The immigration debate: Carpentersville, IL setting its stage
Carpentersville, IL Once a small rural community which was home to several low-income neighborhoods, (98% of homes in the 1990 census were valued between $50,000.00 and $99,000.00. and the median home value was $76,000.00, and whose housing occupants were 88% white in 1990) has just belly flopped its way into the immigration debate.
Today, Carpentersville is known for its new developments and one can even find homes in excess of a million dollars. While the population has not tripled the amount of housing has tripled since 1990 and Carpentersville is now home to a 40+ percent Hispanic population.
Village trustees have proposed a local ordinance that would make it a punishable offense to hire or even do business with illegal immigrants or rent housing to illegal immigrants. Violating the ordinance could cost business owners their business license and landlords would be fined $1,000.00. In addition, it makes English the official language of Carpentersville.
The ordinance the way it is could take the business license of a major franchise away for selling a hamburger or drink to an illegal alien.
“Would you like fries with that?….. That will be $5.50 and we will need to see your passport, green card or birth certificate, please pull around to the first window”
Reasons for the ordinance can be found within the ordinance itself : “illegal immigration leads to higher crime rates, contributes to overcrowded housing, and failing schools, subjects our village to fiscal hardship….and diminishes our overall quality of life.”
Furthermore in e-mail correspondence between myself and Ms. Judy Sigwalt, a Carpentersville Village Trustee, when asked what prompted the ordinance, Ms. Sigwalt said:
“ What prompted the ordinance is the fact that the average American citizen can’t afford to foot the bills for all the free services that illegal people are getting. The rising costs of police, fire, public works, etc. all the departments it takes to run a village are costing more and more and we want everyone to pay there fair share. Education is another area where there is suffering going on…over crowded class rooms, American collage kids can’t afford tuition nor can their parents yet illegals are being schooled for free. The list goes on and on.”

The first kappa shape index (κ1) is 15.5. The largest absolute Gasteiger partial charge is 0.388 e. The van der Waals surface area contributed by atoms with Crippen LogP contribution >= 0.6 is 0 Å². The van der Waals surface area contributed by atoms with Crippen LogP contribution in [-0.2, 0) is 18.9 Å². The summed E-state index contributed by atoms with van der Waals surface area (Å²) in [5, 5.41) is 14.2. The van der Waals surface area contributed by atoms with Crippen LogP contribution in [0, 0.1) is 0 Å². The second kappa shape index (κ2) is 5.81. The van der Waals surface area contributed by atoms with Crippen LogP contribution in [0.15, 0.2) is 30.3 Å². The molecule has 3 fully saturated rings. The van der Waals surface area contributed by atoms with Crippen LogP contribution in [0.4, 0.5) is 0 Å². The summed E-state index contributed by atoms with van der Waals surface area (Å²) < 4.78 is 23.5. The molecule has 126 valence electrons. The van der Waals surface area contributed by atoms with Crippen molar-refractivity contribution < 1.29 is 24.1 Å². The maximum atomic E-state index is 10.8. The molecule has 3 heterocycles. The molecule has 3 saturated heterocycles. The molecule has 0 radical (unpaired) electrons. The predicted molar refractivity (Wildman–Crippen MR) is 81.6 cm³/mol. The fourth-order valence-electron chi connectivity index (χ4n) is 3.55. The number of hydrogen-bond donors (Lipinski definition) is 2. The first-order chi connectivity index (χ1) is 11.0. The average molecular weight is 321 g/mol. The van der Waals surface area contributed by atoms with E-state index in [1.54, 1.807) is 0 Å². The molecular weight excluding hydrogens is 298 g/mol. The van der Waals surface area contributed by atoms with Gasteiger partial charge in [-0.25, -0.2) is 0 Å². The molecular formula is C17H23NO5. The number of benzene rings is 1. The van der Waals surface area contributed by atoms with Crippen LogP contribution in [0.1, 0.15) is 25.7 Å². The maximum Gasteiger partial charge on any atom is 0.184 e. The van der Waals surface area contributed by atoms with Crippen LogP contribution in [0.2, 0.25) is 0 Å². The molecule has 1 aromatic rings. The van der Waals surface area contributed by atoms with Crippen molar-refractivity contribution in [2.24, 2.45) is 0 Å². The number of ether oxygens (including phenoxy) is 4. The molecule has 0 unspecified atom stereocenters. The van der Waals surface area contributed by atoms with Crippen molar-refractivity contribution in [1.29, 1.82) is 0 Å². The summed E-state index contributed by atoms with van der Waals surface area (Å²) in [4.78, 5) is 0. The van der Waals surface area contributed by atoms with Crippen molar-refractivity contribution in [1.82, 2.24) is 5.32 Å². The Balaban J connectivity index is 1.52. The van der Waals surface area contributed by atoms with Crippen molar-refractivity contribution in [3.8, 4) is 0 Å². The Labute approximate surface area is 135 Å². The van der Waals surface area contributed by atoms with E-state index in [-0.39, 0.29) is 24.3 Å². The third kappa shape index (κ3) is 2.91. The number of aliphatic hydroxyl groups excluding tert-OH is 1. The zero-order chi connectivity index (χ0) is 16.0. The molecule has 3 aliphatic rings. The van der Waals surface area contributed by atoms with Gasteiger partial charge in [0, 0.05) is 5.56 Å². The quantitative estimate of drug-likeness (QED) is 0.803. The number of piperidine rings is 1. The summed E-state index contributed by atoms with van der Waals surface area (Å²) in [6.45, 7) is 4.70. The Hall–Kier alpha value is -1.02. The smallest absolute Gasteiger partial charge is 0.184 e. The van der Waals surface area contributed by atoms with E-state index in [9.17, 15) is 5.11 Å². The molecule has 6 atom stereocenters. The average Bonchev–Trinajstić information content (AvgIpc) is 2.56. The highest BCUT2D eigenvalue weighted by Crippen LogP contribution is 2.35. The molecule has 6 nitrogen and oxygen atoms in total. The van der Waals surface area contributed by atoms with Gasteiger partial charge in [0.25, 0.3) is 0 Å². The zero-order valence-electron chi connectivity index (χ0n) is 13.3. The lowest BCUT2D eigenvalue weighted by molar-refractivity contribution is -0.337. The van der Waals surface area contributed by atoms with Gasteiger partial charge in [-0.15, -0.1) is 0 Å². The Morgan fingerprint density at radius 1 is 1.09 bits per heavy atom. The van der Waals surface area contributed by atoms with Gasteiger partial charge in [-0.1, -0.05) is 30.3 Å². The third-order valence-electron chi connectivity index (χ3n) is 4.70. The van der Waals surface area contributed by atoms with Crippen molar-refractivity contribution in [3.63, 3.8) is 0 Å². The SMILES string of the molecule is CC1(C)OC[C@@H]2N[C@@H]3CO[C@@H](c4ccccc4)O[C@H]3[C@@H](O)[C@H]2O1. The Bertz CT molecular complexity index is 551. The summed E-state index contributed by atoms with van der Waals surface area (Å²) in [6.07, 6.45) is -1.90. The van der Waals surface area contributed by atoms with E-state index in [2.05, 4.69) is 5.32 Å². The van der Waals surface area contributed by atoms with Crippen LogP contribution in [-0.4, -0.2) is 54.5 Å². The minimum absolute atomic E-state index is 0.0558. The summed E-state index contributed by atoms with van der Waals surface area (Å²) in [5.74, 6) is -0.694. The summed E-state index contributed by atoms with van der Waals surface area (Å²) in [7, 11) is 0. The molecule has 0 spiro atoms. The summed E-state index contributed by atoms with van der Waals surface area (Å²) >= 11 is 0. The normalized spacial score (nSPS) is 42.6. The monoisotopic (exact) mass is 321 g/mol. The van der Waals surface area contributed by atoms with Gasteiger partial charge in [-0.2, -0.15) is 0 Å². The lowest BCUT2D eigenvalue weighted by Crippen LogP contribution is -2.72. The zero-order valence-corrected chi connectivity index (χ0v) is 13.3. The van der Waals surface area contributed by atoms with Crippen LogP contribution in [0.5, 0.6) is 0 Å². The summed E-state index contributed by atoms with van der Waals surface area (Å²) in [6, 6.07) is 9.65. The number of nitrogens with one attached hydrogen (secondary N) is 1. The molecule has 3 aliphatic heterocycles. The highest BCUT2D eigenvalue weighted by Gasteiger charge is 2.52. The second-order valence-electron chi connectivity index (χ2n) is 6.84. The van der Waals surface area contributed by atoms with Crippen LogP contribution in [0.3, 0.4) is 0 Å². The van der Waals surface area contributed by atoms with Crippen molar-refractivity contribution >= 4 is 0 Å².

Being the daughter of legal immigrants who had both entered this country legally and became citizens I can understand both sides of this issue, as legal immigrants usually end up having illegal immigrant friends. On one hand, my parents came here legally, why shouldn’t anyone else? On the other hand, I also realize that immigration laws are stricter than they once were and in the past 15 years it has become difficult for even a sibling of a citizen to get citizenship. I know this well with trying to get my mothers family papers to stay in the country while a war was raging in Bosnia.
However, I also know that illegal immigrants work hard. I remember when I was a child and the company my father worked for used to employ (unbeknownst to them) illegal immigrants, mostly of hispanic and polish desent. They all had social security cards, they just weren’t their own social security numbers. They paid taxes like my father did. They paid rent to a landlord that paid county taxes or owned homes and paid property taxes that paid for all the departments it takes to run a village. Those same people when they lost their job didn’t go get unemployment like the rest of us. Those same people won’t be collecting the social security that is really owed them. Those same people do jobs that most of us wouldn’t do. Those same people keep this economy stable.
Now, as to to the quality of education issue. It is no secret that district 300 has suffered all around. Neighboring communities have also seen a decline in quality of education due to the major growth spurt and lack of planning for the future by these villages, not to mention the gross mismanagement of funds earmarked for district 300.
It’s not that I don’t agree with immigration reform, it is that I believe that there are better ways of achieving it. I believe this country is better off for having these immigrant workers and I believe we should be working on a way to give them immigrant status, without giving them citizenship.
I believe that Carpentersville, like most other cities, is allready equiped with an ordinance that would allow them to crackdown on overcrowding and making sure that county tax fraud is not taking place and that is by cracking down on the occupancy codes.